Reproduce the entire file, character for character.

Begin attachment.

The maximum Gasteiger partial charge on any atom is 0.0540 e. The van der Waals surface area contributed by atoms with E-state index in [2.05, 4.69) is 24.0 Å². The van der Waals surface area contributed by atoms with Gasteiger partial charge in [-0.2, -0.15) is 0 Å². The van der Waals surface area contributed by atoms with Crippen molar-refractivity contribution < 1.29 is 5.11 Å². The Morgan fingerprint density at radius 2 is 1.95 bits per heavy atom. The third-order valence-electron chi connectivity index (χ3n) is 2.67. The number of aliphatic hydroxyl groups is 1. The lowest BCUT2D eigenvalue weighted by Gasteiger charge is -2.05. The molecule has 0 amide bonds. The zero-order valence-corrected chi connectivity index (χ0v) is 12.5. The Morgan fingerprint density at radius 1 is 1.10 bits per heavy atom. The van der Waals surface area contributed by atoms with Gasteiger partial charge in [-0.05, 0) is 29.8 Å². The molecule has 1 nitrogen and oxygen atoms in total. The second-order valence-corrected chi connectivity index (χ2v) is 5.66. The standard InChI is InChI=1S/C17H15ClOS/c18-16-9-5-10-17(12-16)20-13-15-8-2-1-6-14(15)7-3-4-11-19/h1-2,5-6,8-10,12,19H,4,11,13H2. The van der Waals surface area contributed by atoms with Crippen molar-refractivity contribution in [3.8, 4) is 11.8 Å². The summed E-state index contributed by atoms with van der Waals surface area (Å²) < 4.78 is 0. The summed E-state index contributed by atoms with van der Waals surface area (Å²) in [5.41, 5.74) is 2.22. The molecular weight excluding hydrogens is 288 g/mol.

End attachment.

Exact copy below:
The maximum Gasteiger partial charge on any atom is 0.0540 e. The van der Waals surface area contributed by atoms with E-state index in [2.05, 4.69) is 24.0 Å². The van der Waals surface area contributed by atoms with Gasteiger partial charge in [-0.2, -0.15) is 0 Å². The van der Waals surface area contributed by atoms with Crippen molar-refractivity contribution < 1.29 is 5.11 Å². The Morgan fingerprint density at radius 2 is 1.95 bits per heavy atom. The third-order valence-electron chi connectivity index (χ3n) is 2.67. The number of aliphatic hydroxyl groups is 1. The lowest BCUT2D eigenvalue weighted by Gasteiger charge is -2.05. The molecule has 0 amide bonds. The zero-order valence-corrected chi connectivity index (χ0v) is 12.5. The Morgan fingerprint density at radius 1 is 1.10 bits per heavy atom. The van der Waals surface area contributed by atoms with Gasteiger partial charge in [-0.05, 0) is 29.8 Å². The molecule has 1 nitrogen and oxygen atoms in total. The second-order valence-corrected chi connectivity index (χ2v) is 5.66. The standard InChI is InChI=1S/C17H15ClOS/c18-16-9-5-10-17(12-16)20-13-15-8-2-1-6-14(15)7-3-4-11-19/h1-2,5-6,8-10,12,19H,4,11,13H2. The van der Waals surface area contributed by atoms with Crippen molar-refractivity contribution in [3.8, 4) is 11.8 Å². The summed E-state index contributed by atoms with van der Waals surface area (Å²) < 4.78 is 0. The summed E-state index contributed by atoms with van der Waals surface area (Å²) in [5.41, 5.74) is 2.22. The molecular weight excluding hydrogens is 288 g/mol.